Wednesday, December 14, 2005

Why we're losing New Orleans: The President wants to make the public forget his Katrina failures. The New York Times wrote an eloquent editorial last week about the indifference to New Orleans after Bush's unfulfilled promises -- and the immediate need for effective levee repair, at least.

But what's equally troubling is why the Bush Administration doesn't care anymore about Katrina: it wants to keep it off the nation's "radar screen," apparently so memories of Katrina don't drag down his poll numbers any more. A reporter with strong insider White House sources, Time's Mike Allen, on last week's Meet the Press, pointed out, "Tim, I'm going to tell you something that's going to amaze you because it amazed me when I looked it up yesterday and I lost a bet on this. The last time the president was in the hurricane region was October 11th, two months ago. The president stood in New Orleans and said it was going to be one of the largest reconstruction efforts in the history of the world. You go to the White House home page, there's Barney-Cam, there's Social Security, there's renewing Iraq. Where's renewing New Orleans? A presidential adviser told me that that issue has fallen so far off the radar screen, you can't even find it.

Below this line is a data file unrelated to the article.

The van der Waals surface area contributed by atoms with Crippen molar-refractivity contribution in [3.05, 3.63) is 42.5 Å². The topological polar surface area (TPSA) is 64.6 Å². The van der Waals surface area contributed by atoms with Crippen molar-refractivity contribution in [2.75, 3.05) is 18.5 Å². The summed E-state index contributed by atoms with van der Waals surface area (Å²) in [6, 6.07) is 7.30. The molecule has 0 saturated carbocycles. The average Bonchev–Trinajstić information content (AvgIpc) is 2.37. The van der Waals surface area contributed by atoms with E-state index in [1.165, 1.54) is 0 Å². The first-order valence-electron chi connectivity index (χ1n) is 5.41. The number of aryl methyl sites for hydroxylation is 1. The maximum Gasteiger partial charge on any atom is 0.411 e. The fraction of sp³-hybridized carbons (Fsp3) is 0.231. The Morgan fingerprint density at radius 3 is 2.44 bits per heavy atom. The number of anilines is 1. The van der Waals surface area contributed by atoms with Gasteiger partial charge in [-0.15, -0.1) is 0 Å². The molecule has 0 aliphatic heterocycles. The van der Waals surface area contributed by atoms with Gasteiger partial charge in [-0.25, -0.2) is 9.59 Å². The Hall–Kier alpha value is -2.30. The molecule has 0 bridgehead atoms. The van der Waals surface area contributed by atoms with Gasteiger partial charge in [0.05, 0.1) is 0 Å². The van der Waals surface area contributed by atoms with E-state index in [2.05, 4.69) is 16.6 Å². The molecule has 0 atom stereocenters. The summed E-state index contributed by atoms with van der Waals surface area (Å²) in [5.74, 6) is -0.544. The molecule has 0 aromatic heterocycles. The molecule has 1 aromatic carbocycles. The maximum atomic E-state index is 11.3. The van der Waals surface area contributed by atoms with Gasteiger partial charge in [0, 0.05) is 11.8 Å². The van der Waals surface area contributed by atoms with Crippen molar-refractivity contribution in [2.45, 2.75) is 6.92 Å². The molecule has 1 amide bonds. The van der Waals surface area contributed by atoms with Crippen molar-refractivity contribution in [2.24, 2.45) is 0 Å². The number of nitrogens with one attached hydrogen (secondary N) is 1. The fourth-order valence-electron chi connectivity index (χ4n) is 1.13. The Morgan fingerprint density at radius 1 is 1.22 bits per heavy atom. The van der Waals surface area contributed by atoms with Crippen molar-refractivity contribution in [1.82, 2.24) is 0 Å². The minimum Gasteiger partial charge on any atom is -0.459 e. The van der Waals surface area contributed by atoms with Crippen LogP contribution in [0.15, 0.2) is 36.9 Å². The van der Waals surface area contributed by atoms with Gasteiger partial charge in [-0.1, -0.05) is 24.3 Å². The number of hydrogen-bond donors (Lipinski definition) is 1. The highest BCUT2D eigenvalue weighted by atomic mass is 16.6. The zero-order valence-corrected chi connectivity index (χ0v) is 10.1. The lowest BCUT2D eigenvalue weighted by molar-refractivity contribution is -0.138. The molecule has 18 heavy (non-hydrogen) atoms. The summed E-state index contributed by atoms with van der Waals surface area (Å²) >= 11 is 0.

"Now, the White House told me that a lot of administration officials are going down there. More than 110 of them have made trips down there. They say they're still assessing how much they're going to spend. They're soon going to announce an initiative about communication during disasters and then there's an internal debate about how many mistakes to admit when they do that, but the other thing that was in the president's speech that's not mentioned there is remember how we thought that we had learned a lesson about race and poverty from what happened in New Orleans? One of the most memorable oratorical passages of this presidency, the White House put out, you know, bound books of that speech, talking about what he was going to do in that area. I go to speeches every day, we don't hear that.

"MR. RUSSERT: The American attention span, of--Katrina victims are still there, suffering."

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